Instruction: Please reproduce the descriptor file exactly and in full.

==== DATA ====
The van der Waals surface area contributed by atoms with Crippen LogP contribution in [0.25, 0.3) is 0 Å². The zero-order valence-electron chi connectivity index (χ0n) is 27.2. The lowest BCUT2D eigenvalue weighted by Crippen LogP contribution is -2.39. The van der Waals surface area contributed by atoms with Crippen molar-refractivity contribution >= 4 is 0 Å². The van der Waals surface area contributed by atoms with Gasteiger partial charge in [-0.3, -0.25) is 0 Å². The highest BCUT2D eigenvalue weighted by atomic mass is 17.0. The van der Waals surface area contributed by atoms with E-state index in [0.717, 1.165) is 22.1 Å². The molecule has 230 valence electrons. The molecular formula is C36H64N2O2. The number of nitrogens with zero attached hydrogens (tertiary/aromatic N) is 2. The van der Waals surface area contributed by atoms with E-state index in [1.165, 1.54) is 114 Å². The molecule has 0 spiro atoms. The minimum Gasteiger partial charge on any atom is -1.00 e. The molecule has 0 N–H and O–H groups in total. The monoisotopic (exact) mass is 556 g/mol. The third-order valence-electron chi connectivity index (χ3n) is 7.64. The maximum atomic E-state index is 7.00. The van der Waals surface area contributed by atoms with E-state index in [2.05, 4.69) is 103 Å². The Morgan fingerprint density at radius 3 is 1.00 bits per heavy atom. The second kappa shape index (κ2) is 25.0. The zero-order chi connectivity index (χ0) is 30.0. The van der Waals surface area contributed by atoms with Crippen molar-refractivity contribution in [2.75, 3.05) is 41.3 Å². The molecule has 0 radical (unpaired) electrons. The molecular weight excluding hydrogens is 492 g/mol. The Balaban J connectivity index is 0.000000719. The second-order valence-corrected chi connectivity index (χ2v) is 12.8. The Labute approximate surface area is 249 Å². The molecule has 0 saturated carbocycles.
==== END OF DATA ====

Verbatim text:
The van der Waals surface area contributed by atoms with Crippen LogP contribution in [0.25, 0.3) is 0 Å². The zero-order valence-electron chi connectivity index (χ0n) is 27.2. The lowest BCUT2D eigenvalue weighted by Crippen LogP contribution is -2.39. The van der Waals surface area contributed by atoms with Crippen molar-refractivity contribution >= 4 is 0 Å². The van der Waals surface area contributed by atoms with Gasteiger partial charge in [-0.3, -0.25) is 0 Å². The highest BCUT2D eigenvalue weighted by atomic mass is 17.0. The van der Waals surface area contributed by atoms with E-state index in [0.717, 1.165) is 22.1 Å². The molecule has 230 valence electrons. The molecular formula is C36H64N2O2. The number of nitrogens with zero attached hydrogens (tertiary/aromatic N) is 2. The van der Waals surface area contributed by atoms with E-state index in [1.165, 1.54) is 114 Å². The molecule has 0 spiro atoms. The minimum Gasteiger partial charge on any atom is -1.00 e. The molecule has 0 N–H and O–H groups in total. The monoisotopic (exact) mass is 556 g/mol. The third-order valence-electron chi connectivity index (χ3n) is 7.64. The maximum atomic E-state index is 7.00. The van der Waals surface area contributed by atoms with E-state index in [2.05, 4.69) is 103 Å². The Morgan fingerprint density at radius 3 is 1.00 bits per heavy atom. The second kappa shape index (κ2) is 25.0. The zero-order chi connectivity index (χ0) is 30.0. The van der Waals surface area contributed by atoms with Crippen molar-refractivity contribution in [2.75, 3.05) is 41.3 Å². The molecule has 0 radical (unpaired) electrons. The molecular weight excluding hydrogens is 492 g/mol. The Balaban J connectivity index is 0.000000719. The second-order valence-corrected chi connectivity index (χ2v) is 12.8. The Labute approximate surface area is 249 Å². The molecule has 0 saturated carbocycles.